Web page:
PETA appealed the ruling to the U.S. Court of Appeals for the Ninth Circuit on March 20, 2016. After oral argument in July 2017, the parties began to discuss a settlement and the court granted their motion to stay the appeal proceedings during those talks. The parties reached a settlement on September 8, 2017, with Slater agreeing to give 25 percent of his gross earnings to charities dedicated to protecting the crested macaque and its habitat. In return, PETA dropped its appeal. As part of their joint motion to dismiss the appeal and vacate the judgment, the parties have asked for vacatur, which would nullify the record in the lower court. The Competitive Enterprise Institute, a libertarian think tank, filed an amicus brief on September 13, 2017, urging the court to deny vacatur. The brief argues, amongst other things, that since Naruto is not a party to the settlement, PETA does not have standing to move for vacatur. The Ninth Circuit has not yet ruled on whether it will grant the motion, although the settlement itself can still stand even if vacatur is denied.
Monkeys v. people in copyright law
The non-legal news media covered the case extensively, taking every opportunity to publish Naruto’s remarkably steady-handed selfies. The implications of the case for the animal rights community are varied, but it also raises several questions for copyright lawyers.
First, what does it mean to be the “author” of a work? In this case, Naruto pushed the button, but Slater engineered the situation, placing the camera and trigger button just so to enable the photographs. As Slater explained, “it was my artistry and idea to leave them to play with the camera and it was all in my eyesight. I knew the monkeys were very likely to do this and I predicted it. I knew there was a chance of a photo being taken.” As noted above, the Copyright Act does not define “author.” However, in the 2000 Ninth Circuit case of Aalmuhammed v. Lee, which the District Court quotes in its ruling, we get an insight into what it means to be an author:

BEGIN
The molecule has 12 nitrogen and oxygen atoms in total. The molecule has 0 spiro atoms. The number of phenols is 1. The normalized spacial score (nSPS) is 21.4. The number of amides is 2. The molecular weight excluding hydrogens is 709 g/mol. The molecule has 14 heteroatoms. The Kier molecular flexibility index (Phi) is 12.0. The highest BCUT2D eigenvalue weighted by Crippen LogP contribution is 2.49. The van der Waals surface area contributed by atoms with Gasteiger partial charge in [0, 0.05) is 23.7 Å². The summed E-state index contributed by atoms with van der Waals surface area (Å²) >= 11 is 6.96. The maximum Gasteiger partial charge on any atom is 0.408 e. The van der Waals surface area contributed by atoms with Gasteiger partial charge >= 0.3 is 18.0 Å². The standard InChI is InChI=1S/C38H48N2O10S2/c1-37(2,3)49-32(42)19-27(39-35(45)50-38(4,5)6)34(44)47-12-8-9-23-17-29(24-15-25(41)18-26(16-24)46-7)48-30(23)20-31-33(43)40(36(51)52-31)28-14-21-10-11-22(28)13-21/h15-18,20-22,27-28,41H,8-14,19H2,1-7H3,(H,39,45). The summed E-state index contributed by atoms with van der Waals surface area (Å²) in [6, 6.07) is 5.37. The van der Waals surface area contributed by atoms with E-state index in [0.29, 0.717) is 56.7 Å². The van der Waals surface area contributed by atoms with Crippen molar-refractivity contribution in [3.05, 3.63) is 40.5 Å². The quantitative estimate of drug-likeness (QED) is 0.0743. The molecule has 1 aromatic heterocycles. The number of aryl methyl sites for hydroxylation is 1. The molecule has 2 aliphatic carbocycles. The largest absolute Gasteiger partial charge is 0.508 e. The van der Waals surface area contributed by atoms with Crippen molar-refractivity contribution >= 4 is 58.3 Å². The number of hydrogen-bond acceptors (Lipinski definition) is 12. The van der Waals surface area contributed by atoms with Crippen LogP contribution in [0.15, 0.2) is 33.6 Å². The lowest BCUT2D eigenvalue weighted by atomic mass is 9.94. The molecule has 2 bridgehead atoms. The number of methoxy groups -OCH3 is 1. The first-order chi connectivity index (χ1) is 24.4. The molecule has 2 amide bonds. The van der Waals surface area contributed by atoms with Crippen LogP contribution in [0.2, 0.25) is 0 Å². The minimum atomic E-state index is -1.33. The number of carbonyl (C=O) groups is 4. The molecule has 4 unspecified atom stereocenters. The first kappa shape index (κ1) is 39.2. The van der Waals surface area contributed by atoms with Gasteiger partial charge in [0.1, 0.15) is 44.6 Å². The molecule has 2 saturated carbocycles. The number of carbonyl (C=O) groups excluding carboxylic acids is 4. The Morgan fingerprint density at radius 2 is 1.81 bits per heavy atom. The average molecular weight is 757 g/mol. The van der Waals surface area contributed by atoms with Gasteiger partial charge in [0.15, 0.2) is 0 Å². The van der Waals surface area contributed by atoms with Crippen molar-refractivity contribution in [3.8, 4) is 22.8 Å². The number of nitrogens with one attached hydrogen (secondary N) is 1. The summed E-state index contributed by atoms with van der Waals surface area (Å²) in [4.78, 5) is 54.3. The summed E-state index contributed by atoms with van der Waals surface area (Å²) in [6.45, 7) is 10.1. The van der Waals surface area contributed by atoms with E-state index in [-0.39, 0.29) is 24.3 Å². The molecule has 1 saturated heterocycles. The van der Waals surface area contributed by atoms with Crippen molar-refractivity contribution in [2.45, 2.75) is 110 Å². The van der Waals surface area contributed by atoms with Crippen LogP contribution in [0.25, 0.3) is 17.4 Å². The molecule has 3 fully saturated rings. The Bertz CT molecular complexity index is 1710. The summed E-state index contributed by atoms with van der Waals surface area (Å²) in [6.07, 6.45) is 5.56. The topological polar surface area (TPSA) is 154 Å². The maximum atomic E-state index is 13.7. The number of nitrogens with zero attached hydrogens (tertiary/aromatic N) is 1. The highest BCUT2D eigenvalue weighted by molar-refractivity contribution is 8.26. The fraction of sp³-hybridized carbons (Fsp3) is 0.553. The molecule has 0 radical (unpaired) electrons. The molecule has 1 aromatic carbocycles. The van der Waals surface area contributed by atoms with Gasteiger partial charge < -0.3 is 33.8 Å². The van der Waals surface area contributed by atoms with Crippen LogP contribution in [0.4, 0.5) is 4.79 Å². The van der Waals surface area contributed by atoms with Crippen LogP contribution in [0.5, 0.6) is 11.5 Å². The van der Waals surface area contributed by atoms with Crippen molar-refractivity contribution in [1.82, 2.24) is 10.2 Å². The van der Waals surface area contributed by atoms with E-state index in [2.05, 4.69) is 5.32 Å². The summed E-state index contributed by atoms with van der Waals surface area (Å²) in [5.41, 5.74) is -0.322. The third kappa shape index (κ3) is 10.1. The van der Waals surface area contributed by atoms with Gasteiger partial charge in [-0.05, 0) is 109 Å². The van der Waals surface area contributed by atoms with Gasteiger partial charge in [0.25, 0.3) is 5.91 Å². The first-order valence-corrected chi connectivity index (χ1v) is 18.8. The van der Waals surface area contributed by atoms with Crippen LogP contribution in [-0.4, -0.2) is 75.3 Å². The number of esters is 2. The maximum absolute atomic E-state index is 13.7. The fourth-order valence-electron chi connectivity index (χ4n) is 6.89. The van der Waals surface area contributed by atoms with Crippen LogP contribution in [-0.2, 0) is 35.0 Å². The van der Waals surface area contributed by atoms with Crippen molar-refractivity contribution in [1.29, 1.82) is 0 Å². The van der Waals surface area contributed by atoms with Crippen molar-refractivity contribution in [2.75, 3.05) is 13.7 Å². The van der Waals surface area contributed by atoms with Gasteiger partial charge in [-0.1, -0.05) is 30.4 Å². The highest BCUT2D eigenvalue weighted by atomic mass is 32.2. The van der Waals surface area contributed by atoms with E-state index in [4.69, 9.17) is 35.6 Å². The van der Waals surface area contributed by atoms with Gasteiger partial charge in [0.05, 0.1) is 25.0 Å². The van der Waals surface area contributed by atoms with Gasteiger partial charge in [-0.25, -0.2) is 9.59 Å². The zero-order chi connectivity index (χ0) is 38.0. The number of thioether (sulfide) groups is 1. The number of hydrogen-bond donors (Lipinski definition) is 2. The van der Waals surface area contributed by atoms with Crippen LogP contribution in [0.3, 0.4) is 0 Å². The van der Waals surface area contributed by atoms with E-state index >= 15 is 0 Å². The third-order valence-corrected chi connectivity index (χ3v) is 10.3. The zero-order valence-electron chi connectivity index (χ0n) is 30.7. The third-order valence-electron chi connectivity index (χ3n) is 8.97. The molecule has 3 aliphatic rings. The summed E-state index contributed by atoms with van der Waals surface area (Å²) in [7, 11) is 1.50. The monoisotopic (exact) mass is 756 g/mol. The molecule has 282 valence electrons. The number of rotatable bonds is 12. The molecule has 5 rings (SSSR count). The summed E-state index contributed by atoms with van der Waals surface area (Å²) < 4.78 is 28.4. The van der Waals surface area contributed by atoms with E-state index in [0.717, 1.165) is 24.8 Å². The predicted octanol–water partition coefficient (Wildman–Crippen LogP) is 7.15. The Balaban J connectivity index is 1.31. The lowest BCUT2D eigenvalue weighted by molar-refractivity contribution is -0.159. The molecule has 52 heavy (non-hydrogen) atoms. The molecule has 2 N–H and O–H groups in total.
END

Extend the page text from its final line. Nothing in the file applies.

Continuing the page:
“[A]n author superintends the work by exercising control. This will likely be a person who has actually formed the picture by putting the persons in position and arranging the place where the people are to be.”
If one views the Monkey Selfies in this light, Slater should be considered the author even if Naruto were human. This question is still open: the District Court did not decide whether Slater was the author of the Monkey Selfies; rather, it decided that Naruto could not be.
Second, what deference should we give to the Copyright Office’s guidance? In December 2014 – just a few weeks after the publication of Wildlife Personalities, and a few months after Slater’s dispute with Wikimedia – the Copyright Office released the third edition of its Compendium. Section 313.2 of the Compendium states:
“To qualify as a work of “authorship” a work must be created by a human being. Works that do not satisfy this requirement are not copyrightable. The Office will not register works produced by nature, animals, or plants.”
This language closely tracks that of the 1984 Second Edition. However, the Third Edition adds a list of examples of unprotectable works. The first such example? “A photograph taken by a monkey.” We cannot know definitively whether the inclusion of this example was specifically influenced by the Monkey Selfies. However, the District Court judge gave deference to the Compendium when deciding that Naruto is not an author under the Copyright Act. As the District Court wrote, courts should “defer to the Copyright Office’s interpretations in the appropriate circumstances.” The weight given to such interpretations – especially where the Copyright Office opines on a specific example before a matter has been fully litigated – will be an issue for practitioners to watch going forward.
Ultimately, even if the appellate court vacates the lower court’s decision, the “Monkey Selfie” case gives us a glimpse into a jungle of possibilities for future copyright disputes.